Scott Radinsky is the lead vocalist in the Southern California punk revival band Pulley.

    There are no cripples." It's a beautiful thing to have Donnels and Dave Hansen down at the far end of the Dodger clubhouse, making it the home of the "Pulley (Scott Radinsky's band)" fan club. "Scott's getting mainstream," says Hansen. "You can find his stuff anywhere from Best Buy to Target." Pulley has its own website and its own section at the Tampa Borders.

    NEWS and NOTES

  • There were several teams calling the Mets about Mark Leiter before they dealt him to Colorado for Brian Rose. Boston had tried to re-acquire Rose, whom the Mets hope will be a "right-handed Glendon Rusch." ... Dodgers GM Kevin Malone had to move Antonio Osuna's salary, but there were several teams that wished he'd called them, including the Yankees and Indians. With Steve Karsay ticketed for the rotation, Cleveland is looking for an experienced power reliever. ... As are the Cubs, who are worried about Tom Gordon's comeback. ... Add Octavio Dotel to the most improved list, as he's throwing his curveball and change for strikes and appears to finally be grasping a feel for pitching.

  • Royals players will tell you Carlos Beltran "has as much talent as anyone in the game right now." And Mike Sweeney and Jermaine Dye are doing their best to get it out of him. "Beltran can be in a class with Bernie Williams and Darin Erstad as one of the elite center fielders in the league this season if he keeps his head on straight," says one scout. ... The Mariners have been trying to do a Brett Tomko-John Vander Wal deal, but it doesn't appear to be happening. ... One of the best stories of the spring has been Mark Wohlers. He walked the first batter he faced, hasn't walked another one all March and his velocity is creeping back to 92 en route to 95. With the best slider he's ever had. ... Jim Bowden is willing to trade Scott Williamson, which tells some that the Reds think he isn't a starter because he throws so many pitches in five innings.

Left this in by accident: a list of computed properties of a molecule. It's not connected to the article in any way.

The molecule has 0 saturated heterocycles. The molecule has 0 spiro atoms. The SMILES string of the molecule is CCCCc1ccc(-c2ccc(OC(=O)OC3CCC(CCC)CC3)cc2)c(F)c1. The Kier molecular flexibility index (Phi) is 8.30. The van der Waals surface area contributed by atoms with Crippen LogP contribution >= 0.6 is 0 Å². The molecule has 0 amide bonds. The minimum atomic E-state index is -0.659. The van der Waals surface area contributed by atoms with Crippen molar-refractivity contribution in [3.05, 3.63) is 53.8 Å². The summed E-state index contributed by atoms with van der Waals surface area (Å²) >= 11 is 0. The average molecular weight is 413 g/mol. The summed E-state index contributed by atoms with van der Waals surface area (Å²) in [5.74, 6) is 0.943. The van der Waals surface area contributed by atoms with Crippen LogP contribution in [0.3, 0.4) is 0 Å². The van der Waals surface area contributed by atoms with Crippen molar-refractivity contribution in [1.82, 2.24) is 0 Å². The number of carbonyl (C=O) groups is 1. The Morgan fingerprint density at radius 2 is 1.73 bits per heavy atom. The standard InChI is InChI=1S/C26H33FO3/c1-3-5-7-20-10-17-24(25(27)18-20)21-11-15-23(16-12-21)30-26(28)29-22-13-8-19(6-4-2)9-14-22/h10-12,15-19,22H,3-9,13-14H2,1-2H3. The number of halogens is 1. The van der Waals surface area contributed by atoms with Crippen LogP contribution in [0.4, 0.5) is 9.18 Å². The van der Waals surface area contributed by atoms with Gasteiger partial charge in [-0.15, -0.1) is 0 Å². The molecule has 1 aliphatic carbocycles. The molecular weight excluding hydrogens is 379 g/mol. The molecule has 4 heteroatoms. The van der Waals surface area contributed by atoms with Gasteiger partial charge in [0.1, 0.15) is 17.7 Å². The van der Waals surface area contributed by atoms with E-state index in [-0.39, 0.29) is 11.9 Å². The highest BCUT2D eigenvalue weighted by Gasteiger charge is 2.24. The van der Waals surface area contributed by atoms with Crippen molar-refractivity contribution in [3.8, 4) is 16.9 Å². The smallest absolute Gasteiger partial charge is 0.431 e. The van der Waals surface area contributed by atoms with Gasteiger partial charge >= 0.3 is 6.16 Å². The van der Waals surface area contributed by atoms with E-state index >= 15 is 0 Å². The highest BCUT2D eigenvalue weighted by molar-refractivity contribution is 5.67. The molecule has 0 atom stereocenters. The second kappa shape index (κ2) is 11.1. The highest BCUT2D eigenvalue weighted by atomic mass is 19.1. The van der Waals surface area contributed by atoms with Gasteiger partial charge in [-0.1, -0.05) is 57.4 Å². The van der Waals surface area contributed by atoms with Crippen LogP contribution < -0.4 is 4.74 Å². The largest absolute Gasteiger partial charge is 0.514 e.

• Arizona teams keep getting Ichiro Suzuki in 3.75 seconds to first. The way he's halfway to first base on routine ground balls by the time the infielder gets to it means he'll get a ton of infield hits and force a boatload of throwing errors. ... The Rockies have asked waivers on Masato Yoshii, presumably trying to get him back to Japan. ... There is no question that Drew Henson is a great prospect, and that in Nick Johnson, Alfonso Soriano, Henson and Derek Jeter, the Yanks have the infield of the future. "Let's face it, as great a job as Brian Cashman and Mark Newman do, it helps to have the cash that no one else can spend," says another GM. "They gave Henson $2 million out of high school, now $18 million (although, since he was told that he'd be the no. 1 pick in the NFL draft next April, some were surprised Henson didn't get more), and they gave Jackson Melian and Wily Mo Pena $5.17 million to use as trade fodder. They paid Adrian Hernandez a ton, they gave Andy Morales $4.5 million and their people don't like him." All that money does buy flexibility, and Melian turned into Denny Neagle. But when Cashman stuck Hideki Irabu on the Expos, it got him David Justice (via Jake Westbrook) and Christian Parker.

  • For all the other negatives of this spring surrounding the Red Sox Superteam, they think Sunny Kim is on the verge of being a power middle man, which they need. "If you look at Kim, Paxton Crawford and Tomo Ohka as important pieces of our team," says pitching coach Joe Kerrigan, "then that's pretty good productivity from our development people. Crawford has had a great spring. His breaking ball has gotten very good, with tilt, and the fastball and change were always there. He can be a very good pitcher." ... The Yankees did inquire of teams to weigh interest in Tino Martinez, but that's as far as it went. ... The Mets have thus far rejected Boston's inquiries on Troy O'Leary because they think that they can better use the money in June when a bigger bat and pitcher become available. Knowing that the Sox may be stuck with O'Leary, several clubs have started circling on Trot Nixon. ... There is a human on the planet who has found some use for the XFL. Chad Hutchinson, the Cards' rookie reliever and former Stanford quarterback, rejected inquiries from that league (and the NFL), but says, "It's given some guys I played with a chance and now maybe they'll get their shots in the NFL. So from that standpoint, it's a good thing."